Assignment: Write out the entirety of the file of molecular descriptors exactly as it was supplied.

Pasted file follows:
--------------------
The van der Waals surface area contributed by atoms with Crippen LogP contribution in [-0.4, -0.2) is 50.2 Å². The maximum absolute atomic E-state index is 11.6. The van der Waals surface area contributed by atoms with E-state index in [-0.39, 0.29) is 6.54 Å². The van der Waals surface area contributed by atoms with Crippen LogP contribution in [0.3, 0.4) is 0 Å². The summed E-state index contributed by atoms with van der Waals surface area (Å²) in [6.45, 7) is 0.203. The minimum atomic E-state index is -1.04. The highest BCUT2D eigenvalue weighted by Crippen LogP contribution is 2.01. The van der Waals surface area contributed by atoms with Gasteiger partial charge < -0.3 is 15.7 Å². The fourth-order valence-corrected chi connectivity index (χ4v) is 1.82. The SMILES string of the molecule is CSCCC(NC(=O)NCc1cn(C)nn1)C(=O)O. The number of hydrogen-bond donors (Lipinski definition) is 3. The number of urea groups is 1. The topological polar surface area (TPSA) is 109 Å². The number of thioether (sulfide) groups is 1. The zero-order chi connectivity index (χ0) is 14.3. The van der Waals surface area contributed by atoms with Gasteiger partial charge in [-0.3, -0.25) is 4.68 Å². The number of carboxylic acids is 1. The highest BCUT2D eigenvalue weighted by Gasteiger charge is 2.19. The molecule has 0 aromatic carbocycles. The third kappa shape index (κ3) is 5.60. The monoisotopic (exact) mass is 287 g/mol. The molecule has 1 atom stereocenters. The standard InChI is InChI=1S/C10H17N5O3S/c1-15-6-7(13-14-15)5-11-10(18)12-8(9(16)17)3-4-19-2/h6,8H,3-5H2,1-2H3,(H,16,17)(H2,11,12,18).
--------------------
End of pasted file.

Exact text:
The van der Waals surface area contributed by atoms with Crippen LogP contribution in [-0.4, -0.2) is 50.2 Å². The maximum absolute atomic E-state index is 11.6. The van der Waals surface area contributed by atoms with E-state index in [-0.39, 0.29) is 6.54 Å². The van der Waals surface area contributed by atoms with Crippen LogP contribution in [0.3, 0.4) is 0 Å². The summed E-state index contributed by atoms with van der Waals surface area (Å²) in [6.45, 7) is 0.203. The minimum atomic E-state index is -1.04. The highest BCUT2D eigenvalue weighted by Crippen LogP contribution is 2.01. The van der Waals surface area contributed by atoms with Gasteiger partial charge < -0.3 is 15.7 Å². The fourth-order valence-corrected chi connectivity index (χ4v) is 1.82. The SMILES string of the molecule is CSCCC(NC(=O)NCc1cn(C)nn1)C(=O)O. The number of hydrogen-bond donors (Lipinski definition) is 3. The number of urea groups is 1. The topological polar surface area (TPSA) is 109 Å². The number of thioether (sulfide) groups is 1. The zero-order chi connectivity index (χ0) is 14.3. The van der Waals surface area contributed by atoms with Gasteiger partial charge in [-0.3, -0.25) is 4.68 Å². The number of carboxylic acids is 1. The highest BCUT2D eigenvalue weighted by Gasteiger charge is 2.19. The molecule has 0 aromatic carbocycles. The third kappa shape index (κ3) is 5.60. The monoisotopic (exact) mass is 287 g/mol. The molecule has 1 atom stereocenters. The standard InChI is InChI=1S/C10H17N5O3S/c1-15-6-7(13-14-15)5-11-10(18)12-8(9(16)17)3-4-19-2/h6,8H,3-5H2,1-2H3,(H,16,17)(H2,11,12,18).